Levage: After winter the vines begin their first stage of the growth cycle. Buds come out, and then shoots begin to grow. First the vines undergo an operation called suckering, where non-fruit-bearing shoots that would sap the vigor from fruit-bearing ones are removed. This is followed by “levage” or “lifting” where the wines are attached by hand to the horizontal guide wires. This is done two or three times to keep pace with vine growth.
Work on the soil: Spring is also the time to work the soil. The soil is screefed and ploughed and earthed up to limit the growth of grass. This work is important also for the vines, as it forces the vine roots to sink deep into the ground to find nourishment, and the deeper the roots dig, the less the vines are prone to excess or insufficient water supply later in the season. Replanting, i.e replacing too old and weak vines also takes place in March and April.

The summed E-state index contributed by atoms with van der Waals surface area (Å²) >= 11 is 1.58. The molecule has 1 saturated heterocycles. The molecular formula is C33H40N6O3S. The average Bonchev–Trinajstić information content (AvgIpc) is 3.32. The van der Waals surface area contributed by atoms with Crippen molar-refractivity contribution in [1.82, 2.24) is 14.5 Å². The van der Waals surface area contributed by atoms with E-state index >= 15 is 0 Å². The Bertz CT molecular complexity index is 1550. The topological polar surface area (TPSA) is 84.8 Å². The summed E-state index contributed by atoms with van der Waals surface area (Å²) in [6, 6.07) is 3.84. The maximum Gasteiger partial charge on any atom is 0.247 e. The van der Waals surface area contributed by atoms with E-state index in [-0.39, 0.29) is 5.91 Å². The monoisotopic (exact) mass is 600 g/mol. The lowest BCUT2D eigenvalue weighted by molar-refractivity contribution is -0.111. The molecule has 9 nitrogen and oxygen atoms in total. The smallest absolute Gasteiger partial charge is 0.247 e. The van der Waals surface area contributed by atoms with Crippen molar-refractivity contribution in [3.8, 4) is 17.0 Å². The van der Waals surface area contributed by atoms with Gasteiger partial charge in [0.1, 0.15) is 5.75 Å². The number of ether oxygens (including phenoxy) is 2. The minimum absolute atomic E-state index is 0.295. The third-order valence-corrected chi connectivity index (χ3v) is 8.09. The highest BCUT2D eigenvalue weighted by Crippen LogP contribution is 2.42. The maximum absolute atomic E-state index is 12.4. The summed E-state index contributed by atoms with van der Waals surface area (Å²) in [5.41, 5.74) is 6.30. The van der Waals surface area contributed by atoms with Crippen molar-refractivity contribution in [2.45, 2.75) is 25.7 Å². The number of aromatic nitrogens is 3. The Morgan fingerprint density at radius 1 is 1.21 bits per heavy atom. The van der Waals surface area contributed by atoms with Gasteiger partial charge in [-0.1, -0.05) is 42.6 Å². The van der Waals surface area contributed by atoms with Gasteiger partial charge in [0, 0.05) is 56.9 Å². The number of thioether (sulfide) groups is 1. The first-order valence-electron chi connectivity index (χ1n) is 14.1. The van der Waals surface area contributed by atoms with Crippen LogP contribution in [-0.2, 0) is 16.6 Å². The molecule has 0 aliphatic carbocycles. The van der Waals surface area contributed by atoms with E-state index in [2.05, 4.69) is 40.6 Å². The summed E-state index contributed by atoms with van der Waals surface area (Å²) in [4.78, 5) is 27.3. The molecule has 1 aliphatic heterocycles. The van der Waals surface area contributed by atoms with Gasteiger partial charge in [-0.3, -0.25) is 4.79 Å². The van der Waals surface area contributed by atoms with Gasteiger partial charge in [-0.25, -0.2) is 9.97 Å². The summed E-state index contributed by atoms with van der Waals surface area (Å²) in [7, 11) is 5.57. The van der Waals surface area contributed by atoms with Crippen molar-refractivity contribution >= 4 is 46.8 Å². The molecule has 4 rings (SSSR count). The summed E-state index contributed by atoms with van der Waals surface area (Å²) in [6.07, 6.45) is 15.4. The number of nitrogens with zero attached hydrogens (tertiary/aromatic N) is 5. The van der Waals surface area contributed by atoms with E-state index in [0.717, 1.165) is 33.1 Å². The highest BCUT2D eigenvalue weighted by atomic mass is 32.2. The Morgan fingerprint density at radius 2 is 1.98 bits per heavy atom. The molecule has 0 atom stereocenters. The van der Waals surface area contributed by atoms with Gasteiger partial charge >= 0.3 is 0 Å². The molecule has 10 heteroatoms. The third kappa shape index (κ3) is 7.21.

Top Trimming: Flowering takes place between late May and early June. The flowers need to bloom at the same time, so the grapes will ripen together. This is the time when we limit the vertical growth of the uppermost shoots first time by trimming. This topping facilitates penetration of the sun’s rays to the grapes and provides better aeration to the bunches. One key element to high quality wine is homogeneous growth and the work on vineyard focuses to encourage it.